Is the practice of cremation wrong? Does it prevent a person being resurrected?
The practice of cremation is of ancient origin. It was used in the idolatrous fire worship of paganism. Notice what the Encyclopaedia Americana says: "In primitive cultures which have survived into modern times, cremation is widely practiced. Burning is not only supposed to destroy the dead body most effectively and thus to prevent the possible return of the ghost, but since fire serves also as a purifying agency, it is often considered a good means of warding off evil spirits.... Besides discouraging the ghost from haunting the corpse and its former abode, and serving as a means of purification from evil spirits and the contamination associated with the dead body, cremation has also, in some instances, as among the Hindus and [the] Chupchi of Siberia, has been associated with a belief in a heavenly abode for the spirit of the deceased. The flames of the funeral pyre, leaping upward, are thought to facilitate the ascent of the soul" (article, "Cremation"). Nimrod and Semiramis were the originators of paganism and it was Nimrod who first bore the title of "Moloch." In his honour children were made to "pass through the fire to Moloch" (Jer. 32:35) — a pagan practice that God condemned! (Lev. 18:21). Parents even sacrificed their children to Moloch, "the belief being cherished that the fire that consumed them also perfected them, and made them meet for eternal happiness....Both the passing though the fire, and the burning in the fire were essential rites in the worship of Moloch or Nimrod" (The Two Babylons by Hislop, p. 315). Examples in the Bible show that a simple burial was the custom of the Hebrews who lived during that time. (Gen. 25:9; 35:20). Jacob, for example, was embalmed (an Egyptian custom) and buried (Gen. 50:5, 26). Christ was buried, not cremated!. "Burning was looked upon as abominable, as injury to the dead (Josh. 7:25;... II Kings 23:20; Amos 2:1).... Not to be buried was a terrible disgrace which one could hardly wish even to one's greatest enemy" (Encyclopaedia Biblica, article, "The Dead"). It is our absolute recommendation that the body be simply buried. In cases where a person has no control over the disposition of the body, however, we should remember that it is not so important what happens to our bodies after death as it is that of having lived a new life after conversion and having died in Christ. Whether a body becomes dust OR ashes ("burnt" dust) the Bible promises that it will be in the resurrection (Acts 24:15; Rev. 20:17-15). Through the power of God, all cremated bodies will be resurrected!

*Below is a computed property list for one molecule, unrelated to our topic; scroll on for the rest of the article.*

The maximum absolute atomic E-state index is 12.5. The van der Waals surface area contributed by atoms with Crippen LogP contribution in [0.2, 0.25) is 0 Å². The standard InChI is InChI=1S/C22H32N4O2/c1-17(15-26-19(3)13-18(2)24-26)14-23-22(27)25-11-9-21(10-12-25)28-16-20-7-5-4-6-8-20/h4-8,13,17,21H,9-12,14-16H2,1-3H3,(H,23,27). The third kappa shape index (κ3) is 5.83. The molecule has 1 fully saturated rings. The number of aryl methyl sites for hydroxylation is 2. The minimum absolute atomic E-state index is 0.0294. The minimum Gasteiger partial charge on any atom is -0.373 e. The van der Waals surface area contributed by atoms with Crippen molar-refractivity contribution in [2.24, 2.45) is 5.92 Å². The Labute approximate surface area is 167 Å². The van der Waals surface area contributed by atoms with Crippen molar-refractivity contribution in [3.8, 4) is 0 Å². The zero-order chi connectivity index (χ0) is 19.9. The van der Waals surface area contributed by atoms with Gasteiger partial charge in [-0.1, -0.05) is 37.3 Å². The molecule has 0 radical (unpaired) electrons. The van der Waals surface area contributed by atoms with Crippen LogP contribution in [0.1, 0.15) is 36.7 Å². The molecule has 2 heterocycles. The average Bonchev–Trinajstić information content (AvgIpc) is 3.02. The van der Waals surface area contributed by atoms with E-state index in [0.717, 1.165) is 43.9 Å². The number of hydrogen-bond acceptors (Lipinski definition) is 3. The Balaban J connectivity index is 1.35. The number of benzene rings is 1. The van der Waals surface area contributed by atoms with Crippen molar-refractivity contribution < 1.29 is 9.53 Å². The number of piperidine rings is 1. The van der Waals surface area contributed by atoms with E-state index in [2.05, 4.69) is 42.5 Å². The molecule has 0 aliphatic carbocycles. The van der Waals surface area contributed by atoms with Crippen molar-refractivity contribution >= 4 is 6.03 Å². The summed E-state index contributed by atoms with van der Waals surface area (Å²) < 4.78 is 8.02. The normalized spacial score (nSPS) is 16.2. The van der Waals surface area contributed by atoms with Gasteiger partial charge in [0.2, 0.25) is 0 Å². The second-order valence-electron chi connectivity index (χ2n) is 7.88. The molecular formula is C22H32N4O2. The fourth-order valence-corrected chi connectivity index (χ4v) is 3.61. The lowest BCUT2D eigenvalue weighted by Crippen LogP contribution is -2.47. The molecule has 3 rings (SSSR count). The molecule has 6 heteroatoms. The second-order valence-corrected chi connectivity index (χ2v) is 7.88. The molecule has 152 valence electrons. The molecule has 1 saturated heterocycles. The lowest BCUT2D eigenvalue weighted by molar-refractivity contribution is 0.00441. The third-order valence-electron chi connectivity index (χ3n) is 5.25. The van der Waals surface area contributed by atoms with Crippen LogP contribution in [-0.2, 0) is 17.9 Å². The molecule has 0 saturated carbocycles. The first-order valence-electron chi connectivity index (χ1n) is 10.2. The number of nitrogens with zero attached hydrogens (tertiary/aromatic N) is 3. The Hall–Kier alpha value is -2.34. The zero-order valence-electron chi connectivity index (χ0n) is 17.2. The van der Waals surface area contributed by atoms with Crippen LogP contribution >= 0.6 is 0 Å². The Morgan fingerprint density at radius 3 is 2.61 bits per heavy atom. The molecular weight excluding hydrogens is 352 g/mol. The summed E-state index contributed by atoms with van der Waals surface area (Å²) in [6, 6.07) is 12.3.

"Recently a man asked me to loan him money. Should a Christian ask for collateral or a note as security when making a loan?"
Many have assumed that since the Bible prohibits the taking of usury or interest from brethren, it also forbids requiring collateral as security for a loan. This is not the case. There is an important difference. Charging of interest involves taking advantage of another's need. God does not want us to help our brethren for selfish personal gain, but out of love. Requesting collateral or a note is entirely different. It is simply a sign of one's good and honest intentions to repay the loan. There is no profit or gain involved. The Bible permits the asking of a note as security for a loan (see Deut. 24:10-13). Being willing to give collateral or sign a note teaches one a valuable lesson. God does, however, place specific restrictions on taking collateral or security in cases of poverty (Ex. 22:26-27). God prohibits taking as collateral a man's tools by which he earns his living (Deut. 24:6). A lender is not given the right to go into a borrower's home to get the security without his permission or to force him to sign a note. The man to whom you make the loan has the responsibility to bring the collateral to you (Deut. 24:10-11). Paul instructs New Testament Christians not to be "slothful in business" (Rom. 12:11). And Solomon said: "...The borrower is servant to the lender" (Prov. 22:7). We discourage borrowing from brethren. Let's each provide his own living.